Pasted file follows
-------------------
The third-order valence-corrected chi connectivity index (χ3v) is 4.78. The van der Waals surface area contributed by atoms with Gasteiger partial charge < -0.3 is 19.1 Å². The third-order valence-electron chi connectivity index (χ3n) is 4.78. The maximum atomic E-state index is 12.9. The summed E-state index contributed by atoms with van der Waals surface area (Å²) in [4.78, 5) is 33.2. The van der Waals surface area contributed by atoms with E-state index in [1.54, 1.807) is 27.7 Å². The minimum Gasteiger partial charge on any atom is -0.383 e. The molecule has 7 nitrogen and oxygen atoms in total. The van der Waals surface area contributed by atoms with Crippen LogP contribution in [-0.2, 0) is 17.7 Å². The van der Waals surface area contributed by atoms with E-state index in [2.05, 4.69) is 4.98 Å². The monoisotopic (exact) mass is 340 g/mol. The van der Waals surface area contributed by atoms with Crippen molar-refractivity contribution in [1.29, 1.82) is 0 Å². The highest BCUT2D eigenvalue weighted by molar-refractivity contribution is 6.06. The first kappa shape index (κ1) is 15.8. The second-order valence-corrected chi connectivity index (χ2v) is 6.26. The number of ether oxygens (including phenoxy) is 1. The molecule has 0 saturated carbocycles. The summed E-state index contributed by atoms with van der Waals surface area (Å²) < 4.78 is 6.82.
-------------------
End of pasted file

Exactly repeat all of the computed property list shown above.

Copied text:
The third-order valence-corrected chi connectivity index (χ3v) is 4.78. The van der Waals surface area contributed by atoms with Gasteiger partial charge < -0.3 is 19.1 Å². The third-order valence-electron chi connectivity index (χ3n) is 4.78. The maximum atomic E-state index is 12.9. The summed E-state index contributed by atoms with van der Waals surface area (Å²) in [4.78, 5) is 33.2. The van der Waals surface area contributed by atoms with E-state index in [1.54, 1.807) is 27.7 Å². The minimum Gasteiger partial charge on any atom is -0.383 e. The molecule has 7 nitrogen and oxygen atoms in total. The van der Waals surface area contributed by atoms with Crippen LogP contribution in [-0.2, 0) is 17.7 Å². The van der Waals surface area contributed by atoms with E-state index in [2.05, 4.69) is 4.98 Å². The monoisotopic (exact) mass is 340 g/mol. The van der Waals surface area contributed by atoms with Crippen molar-refractivity contribution in [1.29, 1.82) is 0 Å². The highest BCUT2D eigenvalue weighted by molar-refractivity contribution is 6.06. The first kappa shape index (κ1) is 15.8. The second-order valence-corrected chi connectivity index (χ2v) is 6.26. The number of ether oxygens (including phenoxy) is 1. The molecule has 0 saturated carbocycles. The summed E-state index contributed by atoms with van der Waals surface area (Å²) < 4.78 is 6.82.